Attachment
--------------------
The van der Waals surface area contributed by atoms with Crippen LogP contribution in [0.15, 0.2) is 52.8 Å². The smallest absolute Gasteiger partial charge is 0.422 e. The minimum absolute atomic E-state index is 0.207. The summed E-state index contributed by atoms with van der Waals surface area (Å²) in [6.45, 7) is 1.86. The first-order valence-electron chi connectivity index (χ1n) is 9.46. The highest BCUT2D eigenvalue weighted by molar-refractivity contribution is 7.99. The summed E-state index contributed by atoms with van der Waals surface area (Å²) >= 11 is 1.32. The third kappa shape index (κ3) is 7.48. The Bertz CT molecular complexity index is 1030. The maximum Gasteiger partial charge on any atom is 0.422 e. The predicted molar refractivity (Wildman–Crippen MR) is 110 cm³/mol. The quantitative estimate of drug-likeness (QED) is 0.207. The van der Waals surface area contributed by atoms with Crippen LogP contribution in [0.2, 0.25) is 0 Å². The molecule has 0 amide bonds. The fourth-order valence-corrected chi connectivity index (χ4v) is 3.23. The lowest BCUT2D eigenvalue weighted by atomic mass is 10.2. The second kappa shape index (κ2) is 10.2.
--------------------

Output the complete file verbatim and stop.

The van der Waals surface area contributed by atoms with Crippen LogP contribution in [0.15, 0.2) is 52.8 Å². The smallest absolute Gasteiger partial charge is 0.422 e. The minimum absolute atomic E-state index is 0.207. The summed E-state index contributed by atoms with van der Waals surface area (Å²) in [6.45, 7) is 1.86. The first-order valence-electron chi connectivity index (χ1n) is 9.46. The highest BCUT2D eigenvalue weighted by molar-refractivity contribution is 7.99. The summed E-state index contributed by atoms with van der Waals surface area (Å²) >= 11 is 1.32. The third kappa shape index (κ3) is 7.48. The Bertz CT molecular complexity index is 1030. The maximum Gasteiger partial charge on any atom is 0.422 e. The predicted molar refractivity (Wildman–Crippen MR) is 110 cm³/mol. The quantitative estimate of drug-likeness (QED) is 0.207. The van der Waals surface area contributed by atoms with Crippen LogP contribution in [0.2, 0.25) is 0 Å². The molecule has 0 amide bonds. The fourth-order valence-corrected chi connectivity index (χ4v) is 3.23. The lowest BCUT2D eigenvalue weighted by atomic mass is 10.2. The second kappa shape index (κ2) is 10.2.